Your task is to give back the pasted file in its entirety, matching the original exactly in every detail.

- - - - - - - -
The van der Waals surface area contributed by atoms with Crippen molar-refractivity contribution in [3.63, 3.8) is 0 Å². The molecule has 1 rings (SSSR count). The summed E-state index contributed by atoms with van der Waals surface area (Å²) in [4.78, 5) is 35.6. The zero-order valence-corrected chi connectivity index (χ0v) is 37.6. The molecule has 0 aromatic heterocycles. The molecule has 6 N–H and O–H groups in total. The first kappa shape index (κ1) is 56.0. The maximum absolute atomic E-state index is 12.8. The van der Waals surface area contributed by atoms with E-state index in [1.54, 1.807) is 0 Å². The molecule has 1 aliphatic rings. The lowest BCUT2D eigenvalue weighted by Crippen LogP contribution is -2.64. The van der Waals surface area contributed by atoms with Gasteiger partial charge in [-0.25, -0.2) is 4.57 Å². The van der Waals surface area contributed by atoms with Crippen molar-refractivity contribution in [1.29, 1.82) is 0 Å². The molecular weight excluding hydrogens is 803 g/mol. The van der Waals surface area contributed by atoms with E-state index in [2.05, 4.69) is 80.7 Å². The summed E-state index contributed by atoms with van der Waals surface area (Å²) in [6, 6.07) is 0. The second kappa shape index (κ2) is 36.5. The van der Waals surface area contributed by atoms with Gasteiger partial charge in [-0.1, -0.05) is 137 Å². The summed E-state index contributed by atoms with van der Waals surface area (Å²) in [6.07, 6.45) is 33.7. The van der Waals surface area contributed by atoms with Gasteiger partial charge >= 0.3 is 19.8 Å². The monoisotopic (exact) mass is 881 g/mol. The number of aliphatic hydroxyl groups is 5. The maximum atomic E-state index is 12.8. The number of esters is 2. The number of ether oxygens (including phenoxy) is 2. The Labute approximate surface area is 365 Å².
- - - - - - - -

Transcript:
The van der Waals surface area contributed by atoms with Crippen molar-refractivity contribution in [3.63, 3.8) is 0 Å². The molecule has 1 rings (SSSR count). The summed E-state index contributed by atoms with van der Waals surface area (Å²) in [4.78, 5) is 35.6. The zero-order valence-corrected chi connectivity index (χ0v) is 37.6. The molecule has 0 aromatic heterocycles. The molecule has 6 N–H and O–H groups in total. The first kappa shape index (κ1) is 56.0. The maximum absolute atomic E-state index is 12.8. The van der Waals surface area contributed by atoms with E-state index in [1.54, 1.807) is 0 Å². The molecule has 1 aliphatic rings. The lowest BCUT2D eigenvalue weighted by Crippen LogP contribution is -2.64. The van der Waals surface area contributed by atoms with Gasteiger partial charge in [-0.25, -0.2) is 4.57 Å². The van der Waals surface area contributed by atoms with Crippen molar-refractivity contribution in [1.29, 1.82) is 0 Å². The molecular weight excluding hydrogens is 803 g/mol. The van der Waals surface area contributed by atoms with E-state index in [2.05, 4.69) is 80.7 Å². The summed E-state index contributed by atoms with van der Waals surface area (Å²) in [6, 6.07) is 0. The second kappa shape index (κ2) is 36.5. The van der Waals surface area contributed by atoms with Gasteiger partial charge in [-0.1, -0.05) is 137 Å². The summed E-state index contributed by atoms with van der Waals surface area (Å²) in [6.07, 6.45) is 33.7. The van der Waals surface area contributed by atoms with Gasteiger partial charge >= 0.3 is 19.8 Å². The monoisotopic (exact) mass is 881 g/mol. The number of aliphatic hydroxyl groups is 5. The maximum atomic E-state index is 12.8. The number of esters is 2. The number of ether oxygens (including phenoxy) is 2. The Labute approximate surface area is 365 Å².